Mayors Seek Transit Funds To Fight Climate Change (And What’s Happening in This Picture)
Five cities seek transportation money from the U.S. Senate in order to reduce greenhouse-gas emissions.
A coalition of mayors wants Congress to declare a “Marshall Plan” against climate change by spending on mass transit to curb air pollution in their cities.
The mayors of Atlanta, Honolulu, St. Paul, Pittsburgh, and Portland, Ore., implored senators at a climate hearing on Capitol Hill last week to invest in renewable-energy programs in order to create jobs and fund bus and rail systems, with the goal of weaning people off gas-polluting vehicles.
The civic leaders touted the advances municipalities were already making to reduce greenhouse-gas emissions, such as converting car fleets to electric vehicles, redesigning streets for bike infrastructure, nurturing bus ridership by expanding service and adding bus-only lanes, and engineering buildings to become more energy-efficient.
But they stressed that new investment in transit would have an even bigger effect on our climate crisis.
“We are doing our part on the local level to address our climate crisis, but without significant federal action our efforts will not be enough,” St. Paul Mayor Melvin Carter testified to the Special Committee on the Climate Crisis. “Communities across our country are counting on you to continue pushing this vital work forward, and we stand as ready teammates in the work ahead.”
Pittsburgh Mayor Bill Peduto called for any climate-change programs to go beyond carbon reduction and consider “what the economic benefit will be, what the opportunities for employment will be, how this will help areas that have been left behind.”
Honolulu Mayor Kirk Caldwell suggested that Congress create a national department focused on resiliency in order to make American climate-change policy less susceptible to partisan infighting.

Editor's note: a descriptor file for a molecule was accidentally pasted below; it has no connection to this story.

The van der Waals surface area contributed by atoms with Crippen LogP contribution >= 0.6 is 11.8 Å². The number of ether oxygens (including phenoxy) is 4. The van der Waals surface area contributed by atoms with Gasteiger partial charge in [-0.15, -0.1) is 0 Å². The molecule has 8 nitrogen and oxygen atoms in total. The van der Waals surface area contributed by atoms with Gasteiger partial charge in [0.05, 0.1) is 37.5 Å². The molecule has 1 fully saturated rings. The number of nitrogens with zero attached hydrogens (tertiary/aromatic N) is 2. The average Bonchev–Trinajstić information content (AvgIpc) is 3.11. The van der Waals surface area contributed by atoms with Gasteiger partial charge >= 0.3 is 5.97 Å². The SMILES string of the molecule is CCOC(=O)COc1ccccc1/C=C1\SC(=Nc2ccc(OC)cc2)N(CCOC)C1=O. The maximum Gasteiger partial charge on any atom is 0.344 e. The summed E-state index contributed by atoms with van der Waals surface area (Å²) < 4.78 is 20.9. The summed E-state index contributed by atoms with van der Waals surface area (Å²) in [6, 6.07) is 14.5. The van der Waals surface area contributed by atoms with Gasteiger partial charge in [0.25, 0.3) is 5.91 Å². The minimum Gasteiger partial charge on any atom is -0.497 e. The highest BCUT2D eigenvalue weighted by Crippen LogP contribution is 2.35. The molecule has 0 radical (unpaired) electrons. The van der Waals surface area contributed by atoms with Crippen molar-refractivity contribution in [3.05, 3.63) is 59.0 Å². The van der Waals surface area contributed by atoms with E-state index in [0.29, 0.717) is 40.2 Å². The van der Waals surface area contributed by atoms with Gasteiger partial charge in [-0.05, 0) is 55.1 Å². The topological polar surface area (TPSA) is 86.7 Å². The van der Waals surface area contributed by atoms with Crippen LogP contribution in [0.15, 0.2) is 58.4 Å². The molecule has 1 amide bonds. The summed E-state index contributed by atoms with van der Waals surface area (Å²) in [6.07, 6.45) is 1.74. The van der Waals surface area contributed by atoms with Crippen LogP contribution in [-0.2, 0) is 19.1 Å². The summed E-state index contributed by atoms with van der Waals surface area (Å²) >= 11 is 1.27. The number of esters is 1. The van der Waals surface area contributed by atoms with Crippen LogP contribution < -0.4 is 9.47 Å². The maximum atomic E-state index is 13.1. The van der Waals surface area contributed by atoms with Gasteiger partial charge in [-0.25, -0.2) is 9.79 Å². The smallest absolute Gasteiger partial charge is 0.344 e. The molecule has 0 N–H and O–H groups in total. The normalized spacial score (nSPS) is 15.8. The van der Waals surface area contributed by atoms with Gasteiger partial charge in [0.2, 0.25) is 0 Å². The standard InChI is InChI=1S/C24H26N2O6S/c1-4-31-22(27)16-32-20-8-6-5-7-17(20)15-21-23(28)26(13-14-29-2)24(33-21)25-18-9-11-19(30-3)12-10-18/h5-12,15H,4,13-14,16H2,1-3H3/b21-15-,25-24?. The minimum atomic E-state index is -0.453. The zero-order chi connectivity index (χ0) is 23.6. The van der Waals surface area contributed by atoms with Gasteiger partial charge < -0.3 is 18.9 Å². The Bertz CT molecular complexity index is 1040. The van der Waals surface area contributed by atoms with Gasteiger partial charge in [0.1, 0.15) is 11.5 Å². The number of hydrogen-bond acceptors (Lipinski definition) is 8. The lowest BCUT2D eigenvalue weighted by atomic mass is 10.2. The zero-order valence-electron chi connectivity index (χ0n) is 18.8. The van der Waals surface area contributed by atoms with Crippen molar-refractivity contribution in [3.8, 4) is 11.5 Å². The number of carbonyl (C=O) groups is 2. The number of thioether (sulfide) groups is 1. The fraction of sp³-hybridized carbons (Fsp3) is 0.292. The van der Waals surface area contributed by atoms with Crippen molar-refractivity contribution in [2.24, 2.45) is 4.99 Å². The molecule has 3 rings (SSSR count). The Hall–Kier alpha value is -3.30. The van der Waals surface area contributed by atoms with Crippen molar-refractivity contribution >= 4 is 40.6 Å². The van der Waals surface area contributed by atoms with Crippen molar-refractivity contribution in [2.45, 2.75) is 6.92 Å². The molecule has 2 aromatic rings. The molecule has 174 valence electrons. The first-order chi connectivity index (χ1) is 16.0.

And Atlanta Mayor Keisha Bottoms stressed that the rise in ground-level ozone has a social-justice dimension because of its disproportionate health effects on African-Americans, who are three times as like to suffer from asthma as white people.
“We see an average of 26,000 emergency room visits for asthma and wheezing in Atlanta every year and climate change will only make it worse,” she said.
The civic leaders were representing a group of 400 “climate mayors” who set goals to reduce gas emissions based on the Paris Climate Agreement. President Trump withdrew the United States from the accord in 2017 and has repeatedly attacked climate science and downplayed the effects of global warming, forcing Democrats to strategize about how they could keep the country focused on slowing climate change.
Democrats in both chambers have tried to advance the debate on climate change in recent months.
Oregon Senator Jeff Merkley reintroduced a bill in May that would reduce sales of gas spewing vehicles by 2030 and end sales entirely by 2040. And last week Massachusetts Senator Ed Markey along with Tennessee Congressman Steve Cohen introduced the Complete Streets Act which would compel states allocate 5 percent of federal transportation funds for the design and construction of streets that accommodate pedestrians, cyclists, strollers and wheelchairs.
Senate Democrats continue to hold hearings to garner climate change research and continue to holding hearings so they could begin passing legislation as soon as they retake the chamber — if that happens.
“The goal is to lay down the factual basis for taking action, so that if we are in charge in 2021, we don’t have to go through 18 months of investigatory hearings,” Hawaii Senator Brian Schatz told The Atlantic.
The Democratic-controlled House released the Green New Deal resolution to remake the U.S. economy and eradicate carbon emissions in February and passed the Climate Action Now Act to reinstate the U.S. in the Paris accord, although Senate Majority Leader McConnell thwarted both measures.
Last week, the House Transportation and Infrastructure Committee questioned Federal Transportation Authority officials why they were sitting $2.4 billion in funding for transit projects in cities and states across the country, delays which have added to $845 million in added costs for transit agencies.
Meanwhile, climate-savvy mayors will tout transit systems and resiliency programs that save energy and cut carbon emissions while demanding federal dollars to clean the air. They’re the ones living in smoggy cities, after all.
“Our ground transportation system needs to adapt with the times and move toward more biking, walking, mass transit, renewable-fueled vehicles, and other new mobility options if we are to succeed in meeting our goals,” Caldwell said. “We have to do this together, with the state and other stakeholders.”